The Centre national d’études spatiales (CNES) (English: National Centre for Space Studies) is the French government space agency. Established under President Charles de Gaulle in 1961, its headquarters are located in central Paris and it is under the supervision of the French Ministries of Defence and Research.

It operates out of the Toulouse Space Center and Guiana Space Centre, but also has payloads launched from space centres operated by other countries. CNES formerly was responsible for the training of French astronauts, but the last active CNES astronauts transferred to the European Space Agency in 2001.

“Innovation is ingrained in CNES’s DNA and we are always striving to do things better, faster and cheaper.”

CNES plays a key role in the French, European and international space arena, driving initiatives, stimulating new proposals and providing technical expertise to support the design, development and operation of space systems.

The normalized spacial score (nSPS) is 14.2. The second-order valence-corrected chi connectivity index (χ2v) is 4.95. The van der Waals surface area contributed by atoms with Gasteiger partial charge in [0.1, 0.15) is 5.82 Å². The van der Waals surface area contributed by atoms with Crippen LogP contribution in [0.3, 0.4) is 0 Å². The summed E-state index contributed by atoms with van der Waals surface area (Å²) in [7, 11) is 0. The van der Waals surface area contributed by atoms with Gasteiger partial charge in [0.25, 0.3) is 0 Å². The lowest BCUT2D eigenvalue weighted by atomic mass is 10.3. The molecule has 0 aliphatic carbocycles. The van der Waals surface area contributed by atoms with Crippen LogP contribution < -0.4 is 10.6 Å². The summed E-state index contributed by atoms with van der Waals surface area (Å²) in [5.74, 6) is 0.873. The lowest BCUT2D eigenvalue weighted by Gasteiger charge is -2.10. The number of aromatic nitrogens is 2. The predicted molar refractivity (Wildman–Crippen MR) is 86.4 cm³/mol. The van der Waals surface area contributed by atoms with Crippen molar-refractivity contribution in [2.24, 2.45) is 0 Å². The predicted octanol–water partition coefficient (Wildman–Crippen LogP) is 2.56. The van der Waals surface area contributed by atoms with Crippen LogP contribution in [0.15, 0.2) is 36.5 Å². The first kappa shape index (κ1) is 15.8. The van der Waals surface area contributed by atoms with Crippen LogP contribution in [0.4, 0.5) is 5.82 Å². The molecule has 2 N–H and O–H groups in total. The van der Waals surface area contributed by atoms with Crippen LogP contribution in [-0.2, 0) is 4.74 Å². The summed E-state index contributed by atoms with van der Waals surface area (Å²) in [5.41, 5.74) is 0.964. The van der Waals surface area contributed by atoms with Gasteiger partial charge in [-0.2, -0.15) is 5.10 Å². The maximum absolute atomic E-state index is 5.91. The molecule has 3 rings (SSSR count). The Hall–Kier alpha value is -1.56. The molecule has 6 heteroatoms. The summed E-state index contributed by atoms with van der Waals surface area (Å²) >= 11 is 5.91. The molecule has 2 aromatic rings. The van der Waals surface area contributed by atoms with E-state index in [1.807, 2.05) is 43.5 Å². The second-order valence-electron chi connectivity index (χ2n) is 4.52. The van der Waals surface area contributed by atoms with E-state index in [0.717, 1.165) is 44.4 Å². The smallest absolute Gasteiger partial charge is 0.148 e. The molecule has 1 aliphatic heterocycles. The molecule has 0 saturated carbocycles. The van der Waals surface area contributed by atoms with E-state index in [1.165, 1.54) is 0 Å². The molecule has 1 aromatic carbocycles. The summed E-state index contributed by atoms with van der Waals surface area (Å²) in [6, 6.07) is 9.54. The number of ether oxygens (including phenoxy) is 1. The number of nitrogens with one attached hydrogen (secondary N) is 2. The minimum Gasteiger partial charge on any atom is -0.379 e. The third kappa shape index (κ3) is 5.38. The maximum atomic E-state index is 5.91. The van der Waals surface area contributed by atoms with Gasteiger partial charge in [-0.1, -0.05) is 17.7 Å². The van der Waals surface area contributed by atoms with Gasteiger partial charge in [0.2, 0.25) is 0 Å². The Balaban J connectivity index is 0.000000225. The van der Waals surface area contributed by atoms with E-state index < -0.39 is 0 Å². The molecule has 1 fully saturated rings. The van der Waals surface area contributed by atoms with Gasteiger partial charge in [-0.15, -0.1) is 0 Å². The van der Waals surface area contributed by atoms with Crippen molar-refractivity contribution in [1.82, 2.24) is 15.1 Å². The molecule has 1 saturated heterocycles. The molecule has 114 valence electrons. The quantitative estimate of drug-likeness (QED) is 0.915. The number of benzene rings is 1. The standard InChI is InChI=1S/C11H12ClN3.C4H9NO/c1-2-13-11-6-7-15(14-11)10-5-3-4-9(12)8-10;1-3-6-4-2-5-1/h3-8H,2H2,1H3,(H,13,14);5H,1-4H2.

While some programmes remain within national boundaries, most would not see the light of day without international partners. CNES thus represents France on the European Space Agency’s Council. It is also a partner in several commercial enterprises, giving government support to strategic activities.

In 1965, in making France the world’s third space power after the Soviet Union and the United States, CNES showed its determination to join the big players. The agency has pursued this ambition ever since, through its involvement in the large-scale projects led by ESA. From the development of Ariane to the Galileo satellite navigation system, which underpins our independence, to the ExoMars rover, the Athena observatory and the Euclid mission, spacefaring Europe is engaged in many cooperative endeavours. Indeed, it is involved in ambitious projects outside its own borders.